Experts Pinpoint 3 Possible Causes of Large Truck Accident Cases
September 1st, 2016 by Patrick Hogan
When you read the truck accident statistics provided by the Insurance Institute for Highway Safety (IIHS), it quickly becomes clear that motorists driving passenger cars are at a distinct disadvantage. Noting 2014 statistics, of the 3,660 fatalities resulting from large truck crashes, 16 percent were among the occupants of these larger vehicles. The rest consisted of other vehicle occupants, pedestrians, and cyclists or bikers. Since 2009, the number of truck accident fatalities increased.
Experts have identified three possible causes.
- Truck weight and height. With weights up to 30 times that of an average passenger vehicle, a collision with a large truck puts the motorist in the smaller car at a disadvantage. The possibility of smaller cars getting stuck underneath a truck during an accident contributes to the problem.
- Brake distance. Trucks, particularly when filled with cargo, experience an increase in braking distance. Depending on road conditions, it may take them up to 40 percent longer to stop than it would take a passenger vehicle. If the roads are wet, or if the brakes are not well maintained, this distance increases.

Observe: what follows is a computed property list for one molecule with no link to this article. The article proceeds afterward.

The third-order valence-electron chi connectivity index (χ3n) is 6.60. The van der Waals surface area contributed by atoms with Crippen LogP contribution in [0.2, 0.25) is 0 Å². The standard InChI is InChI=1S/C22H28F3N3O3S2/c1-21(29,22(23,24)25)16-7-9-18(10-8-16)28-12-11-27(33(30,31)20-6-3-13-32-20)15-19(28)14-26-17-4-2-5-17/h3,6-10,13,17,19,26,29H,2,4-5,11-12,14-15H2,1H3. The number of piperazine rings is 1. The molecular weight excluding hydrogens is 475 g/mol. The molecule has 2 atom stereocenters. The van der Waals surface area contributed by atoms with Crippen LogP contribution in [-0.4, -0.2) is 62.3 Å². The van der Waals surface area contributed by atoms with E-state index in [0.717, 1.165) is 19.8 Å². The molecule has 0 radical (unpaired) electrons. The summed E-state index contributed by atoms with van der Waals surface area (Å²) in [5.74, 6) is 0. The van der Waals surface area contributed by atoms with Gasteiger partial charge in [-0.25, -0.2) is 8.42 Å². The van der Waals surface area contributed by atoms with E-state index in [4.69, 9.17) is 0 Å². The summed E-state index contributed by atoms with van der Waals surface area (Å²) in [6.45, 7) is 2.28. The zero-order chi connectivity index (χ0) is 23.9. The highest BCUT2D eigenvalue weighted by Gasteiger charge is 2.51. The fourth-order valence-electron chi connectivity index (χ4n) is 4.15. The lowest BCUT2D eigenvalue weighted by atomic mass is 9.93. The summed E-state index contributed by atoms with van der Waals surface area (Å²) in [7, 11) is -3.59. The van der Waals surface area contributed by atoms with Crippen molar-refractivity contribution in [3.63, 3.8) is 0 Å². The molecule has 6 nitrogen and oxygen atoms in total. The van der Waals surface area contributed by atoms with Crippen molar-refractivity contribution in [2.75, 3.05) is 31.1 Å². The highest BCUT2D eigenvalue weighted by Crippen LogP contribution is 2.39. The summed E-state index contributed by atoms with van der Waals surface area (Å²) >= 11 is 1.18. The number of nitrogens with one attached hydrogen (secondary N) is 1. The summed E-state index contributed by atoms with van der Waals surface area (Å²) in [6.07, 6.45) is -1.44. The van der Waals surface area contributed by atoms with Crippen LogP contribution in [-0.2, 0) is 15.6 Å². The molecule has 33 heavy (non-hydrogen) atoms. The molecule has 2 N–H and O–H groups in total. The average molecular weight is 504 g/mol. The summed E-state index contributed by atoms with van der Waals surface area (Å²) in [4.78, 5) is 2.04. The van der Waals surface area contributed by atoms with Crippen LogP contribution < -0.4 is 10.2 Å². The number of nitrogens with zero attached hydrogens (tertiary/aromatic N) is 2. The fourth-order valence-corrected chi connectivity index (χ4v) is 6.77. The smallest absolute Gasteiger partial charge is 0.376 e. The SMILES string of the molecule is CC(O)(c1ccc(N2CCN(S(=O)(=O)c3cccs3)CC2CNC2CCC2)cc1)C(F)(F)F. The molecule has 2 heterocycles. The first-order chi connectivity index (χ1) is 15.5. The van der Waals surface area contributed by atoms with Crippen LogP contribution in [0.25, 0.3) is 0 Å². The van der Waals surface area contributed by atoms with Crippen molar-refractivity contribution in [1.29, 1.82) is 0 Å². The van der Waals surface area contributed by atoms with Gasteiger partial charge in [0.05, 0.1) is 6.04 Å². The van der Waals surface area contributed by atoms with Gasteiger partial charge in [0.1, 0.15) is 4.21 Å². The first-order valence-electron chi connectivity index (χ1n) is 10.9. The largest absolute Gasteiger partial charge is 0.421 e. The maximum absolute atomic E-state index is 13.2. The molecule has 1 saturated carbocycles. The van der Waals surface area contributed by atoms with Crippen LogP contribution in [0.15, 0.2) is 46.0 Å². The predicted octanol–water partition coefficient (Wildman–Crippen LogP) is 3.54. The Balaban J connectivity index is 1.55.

- Fatigue. Regulations state that a trucker may drive up to 11 hours consecutively. But the experts note that violations of these regulations are common. Thus, personal fatigue is a possible cause of accidents.
Interestingly, statistics also identify the most dangerous times and days. Deadly large truck crashes occurred most frequently on Mondays, Wednesdays and Thursdays. Saturdays are the safest. The most dangerous time is between noon and 3 p.m. The safest time is between midnight and 3 a.m.
If you or a loved one were injured in a truck accident, find out how to protect your rights. Contact us today to discuss your case.
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